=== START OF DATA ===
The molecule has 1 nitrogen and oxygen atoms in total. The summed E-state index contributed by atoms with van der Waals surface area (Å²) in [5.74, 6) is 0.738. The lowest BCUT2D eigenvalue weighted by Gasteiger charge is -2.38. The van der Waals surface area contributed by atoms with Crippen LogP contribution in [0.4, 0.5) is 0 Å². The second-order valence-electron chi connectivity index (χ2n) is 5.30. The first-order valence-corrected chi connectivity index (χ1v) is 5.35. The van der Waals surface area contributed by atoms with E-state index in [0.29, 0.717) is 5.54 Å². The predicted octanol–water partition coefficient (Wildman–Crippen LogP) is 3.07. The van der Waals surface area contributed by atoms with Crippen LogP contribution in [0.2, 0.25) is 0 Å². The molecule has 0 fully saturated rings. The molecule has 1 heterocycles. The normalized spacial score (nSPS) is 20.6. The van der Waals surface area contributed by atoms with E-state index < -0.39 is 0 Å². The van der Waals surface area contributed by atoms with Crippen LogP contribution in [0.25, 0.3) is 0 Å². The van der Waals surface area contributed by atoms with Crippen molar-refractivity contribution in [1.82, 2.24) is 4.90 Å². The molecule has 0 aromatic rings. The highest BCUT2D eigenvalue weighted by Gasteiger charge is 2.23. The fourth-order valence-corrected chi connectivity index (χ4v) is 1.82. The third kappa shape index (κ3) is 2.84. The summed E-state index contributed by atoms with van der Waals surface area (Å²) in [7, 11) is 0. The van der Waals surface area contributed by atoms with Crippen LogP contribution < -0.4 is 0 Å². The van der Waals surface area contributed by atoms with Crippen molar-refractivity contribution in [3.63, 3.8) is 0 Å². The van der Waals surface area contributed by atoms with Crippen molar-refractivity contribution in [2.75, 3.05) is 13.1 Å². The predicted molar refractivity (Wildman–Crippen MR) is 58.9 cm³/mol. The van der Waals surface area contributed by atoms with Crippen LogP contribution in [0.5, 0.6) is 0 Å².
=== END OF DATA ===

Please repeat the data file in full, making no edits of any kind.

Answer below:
The molecule has 1 nitrogen and oxygen atoms in total. The summed E-state index contributed by atoms with van der Waals surface area (Å²) in [5.74, 6) is 0.738. The lowest BCUT2D eigenvalue weighted by Gasteiger charge is -2.38. The van der Waals surface area contributed by atoms with Crippen LogP contribution in [0.4, 0.5) is 0 Å². The second-order valence-electron chi connectivity index (χ2n) is 5.30. The first-order valence-corrected chi connectivity index (χ1v) is 5.35. The van der Waals surface area contributed by atoms with E-state index in [0.29, 0.717) is 5.54 Å². The predicted octanol–water partition coefficient (Wildman–Crippen LogP) is 3.07. The van der Waals surface area contributed by atoms with Crippen LogP contribution in [0.2, 0.25) is 0 Å². The molecule has 0 fully saturated rings. The molecule has 1 heterocycles. The normalized spacial score (nSPS) is 20.6. The van der Waals surface area contributed by atoms with E-state index < -0.39 is 0 Å². The van der Waals surface area contributed by atoms with Crippen LogP contribution in [0.25, 0.3) is 0 Å². The van der Waals surface area contributed by atoms with Crippen molar-refractivity contribution in [1.82, 2.24) is 4.90 Å². The molecule has 0 aromatic rings. The highest BCUT2D eigenvalue weighted by Gasteiger charge is 2.23. The fourth-order valence-corrected chi connectivity index (χ4v) is 1.82. The third kappa shape index (κ3) is 2.84. The summed E-state index contributed by atoms with van der Waals surface area (Å²) in [7, 11) is 0. The van der Waals surface area contributed by atoms with Crippen LogP contribution < -0.4 is 0 Å². The van der Waals surface area contributed by atoms with Crippen molar-refractivity contribution in [3.63, 3.8) is 0 Å². The van der Waals surface area contributed by atoms with Crippen molar-refractivity contribution in [2.75, 3.05) is 13.1 Å². The predicted molar refractivity (Wildman–Crippen MR) is 58.9 cm³/mol. The van der Waals surface area contributed by atoms with Crippen LogP contribution in [0.5, 0.6) is 0 Å².